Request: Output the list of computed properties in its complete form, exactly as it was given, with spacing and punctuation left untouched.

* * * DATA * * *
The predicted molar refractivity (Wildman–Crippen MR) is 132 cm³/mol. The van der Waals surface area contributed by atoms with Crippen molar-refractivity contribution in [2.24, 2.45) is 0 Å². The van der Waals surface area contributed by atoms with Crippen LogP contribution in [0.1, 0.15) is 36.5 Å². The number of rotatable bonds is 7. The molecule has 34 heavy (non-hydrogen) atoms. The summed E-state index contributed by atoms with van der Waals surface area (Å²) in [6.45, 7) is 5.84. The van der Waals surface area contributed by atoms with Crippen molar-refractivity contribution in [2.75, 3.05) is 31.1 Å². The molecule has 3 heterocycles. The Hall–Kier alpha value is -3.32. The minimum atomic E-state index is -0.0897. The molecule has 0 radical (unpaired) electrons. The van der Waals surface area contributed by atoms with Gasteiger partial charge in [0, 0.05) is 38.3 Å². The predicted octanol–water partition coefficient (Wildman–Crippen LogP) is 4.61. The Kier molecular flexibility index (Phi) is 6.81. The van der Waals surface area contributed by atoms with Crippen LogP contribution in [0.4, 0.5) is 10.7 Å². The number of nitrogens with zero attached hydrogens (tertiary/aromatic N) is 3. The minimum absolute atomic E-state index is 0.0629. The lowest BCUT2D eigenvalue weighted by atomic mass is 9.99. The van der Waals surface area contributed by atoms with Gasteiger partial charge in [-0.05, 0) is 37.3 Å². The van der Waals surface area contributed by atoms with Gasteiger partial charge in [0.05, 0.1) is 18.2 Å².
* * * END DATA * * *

The predicted molar refractivity (Wildman–Crippen MR) is 132 cm³/mol. The van der Waals surface area contributed by atoms with Crippen molar-refractivity contribution in [2.24, 2.45) is 0 Å². The van der Waals surface area contributed by atoms with Crippen LogP contribution in [0.1, 0.15) is 36.5 Å². The number of rotatable bonds is 7. The molecule has 34 heavy (non-hydrogen) atoms. The summed E-state index contributed by atoms with van der Waals surface area (Å²) in [6.45, 7) is 5.84. The van der Waals surface area contributed by atoms with Crippen molar-refractivity contribution in [2.75, 3.05) is 31.1 Å². The molecule has 3 heterocycles. The Hall–Kier alpha value is -3.32. The minimum atomic E-state index is -0.0897. The molecule has 0 radical (unpaired) electrons. The van der Waals surface area contributed by atoms with Gasteiger partial charge in [0, 0.05) is 38.3 Å². The predicted octanol–water partition coefficient (Wildman–Crippen LogP) is 4.61. The Kier molecular flexibility index (Phi) is 6.81. The van der Waals surface area contributed by atoms with Crippen LogP contribution in [0.4, 0.5) is 10.7 Å². The number of nitrogens with zero attached hydrogens (tertiary/aromatic N) is 3. The minimum absolute atomic E-state index is 0.0629. The lowest BCUT2D eigenvalue weighted by atomic mass is 9.99. The van der Waals surface area contributed by atoms with Gasteiger partial charge in [-0.05, 0) is 37.3 Å². The van der Waals surface area contributed by atoms with Gasteiger partial charge in [0.05, 0.1) is 18.2 Å².